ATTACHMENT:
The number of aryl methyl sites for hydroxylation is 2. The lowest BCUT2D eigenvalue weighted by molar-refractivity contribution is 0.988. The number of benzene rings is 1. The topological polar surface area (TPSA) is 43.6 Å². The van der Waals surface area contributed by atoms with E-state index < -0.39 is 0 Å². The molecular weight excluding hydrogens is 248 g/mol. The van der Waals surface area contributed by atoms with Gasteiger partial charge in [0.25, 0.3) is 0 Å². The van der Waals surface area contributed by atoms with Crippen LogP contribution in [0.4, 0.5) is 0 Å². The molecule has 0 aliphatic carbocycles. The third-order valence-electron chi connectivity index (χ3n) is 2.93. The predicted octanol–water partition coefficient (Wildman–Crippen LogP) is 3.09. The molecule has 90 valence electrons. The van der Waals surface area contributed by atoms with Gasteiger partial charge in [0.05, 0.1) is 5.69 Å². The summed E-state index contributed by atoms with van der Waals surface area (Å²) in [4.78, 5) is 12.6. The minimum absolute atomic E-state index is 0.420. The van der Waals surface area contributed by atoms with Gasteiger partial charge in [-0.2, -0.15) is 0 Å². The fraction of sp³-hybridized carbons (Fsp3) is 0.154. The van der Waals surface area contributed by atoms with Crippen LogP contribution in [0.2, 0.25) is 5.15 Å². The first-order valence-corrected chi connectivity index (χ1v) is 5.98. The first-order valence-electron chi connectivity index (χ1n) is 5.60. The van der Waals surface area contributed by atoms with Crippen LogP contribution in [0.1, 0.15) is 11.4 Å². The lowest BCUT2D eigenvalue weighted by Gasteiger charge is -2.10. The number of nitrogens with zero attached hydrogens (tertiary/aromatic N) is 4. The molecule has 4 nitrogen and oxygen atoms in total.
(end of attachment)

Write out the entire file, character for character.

The number of aryl methyl sites for hydroxylation is 2. The lowest BCUT2D eigenvalue weighted by molar-refractivity contribution is 0.988. The number of benzene rings is 1. The topological polar surface area (TPSA) is 43.6 Å². The van der Waals surface area contributed by atoms with E-state index < -0.39 is 0 Å². The molecular weight excluding hydrogens is 248 g/mol. The van der Waals surface area contributed by atoms with Gasteiger partial charge in [0.25, 0.3) is 0 Å². The van der Waals surface area contributed by atoms with Crippen LogP contribution in [0.4, 0.5) is 0 Å². The molecule has 0 aliphatic carbocycles. The third-order valence-electron chi connectivity index (χ3n) is 2.93. The predicted octanol–water partition coefficient (Wildman–Crippen LogP) is 3.09. The molecule has 90 valence electrons. The van der Waals surface area contributed by atoms with Gasteiger partial charge in [0.05, 0.1) is 5.69 Å². The summed E-state index contributed by atoms with van der Waals surface area (Å²) in [4.78, 5) is 12.6. The minimum absolute atomic E-state index is 0.420. The van der Waals surface area contributed by atoms with Gasteiger partial charge in [-0.2, -0.15) is 0 Å². The fraction of sp³-hybridized carbons (Fsp3) is 0.154. The van der Waals surface area contributed by atoms with Crippen LogP contribution in [0.2, 0.25) is 5.15 Å². The first-order valence-corrected chi connectivity index (χ1v) is 5.98. The first-order valence-electron chi connectivity index (χ1n) is 5.60. The van der Waals surface area contributed by atoms with Crippen LogP contribution in [0.1, 0.15) is 11.4 Å². The lowest BCUT2D eigenvalue weighted by Gasteiger charge is -2.10. The number of nitrogens with zero attached hydrogens (tertiary/aromatic N) is 4. The molecule has 4 nitrogen and oxygen atoms in total.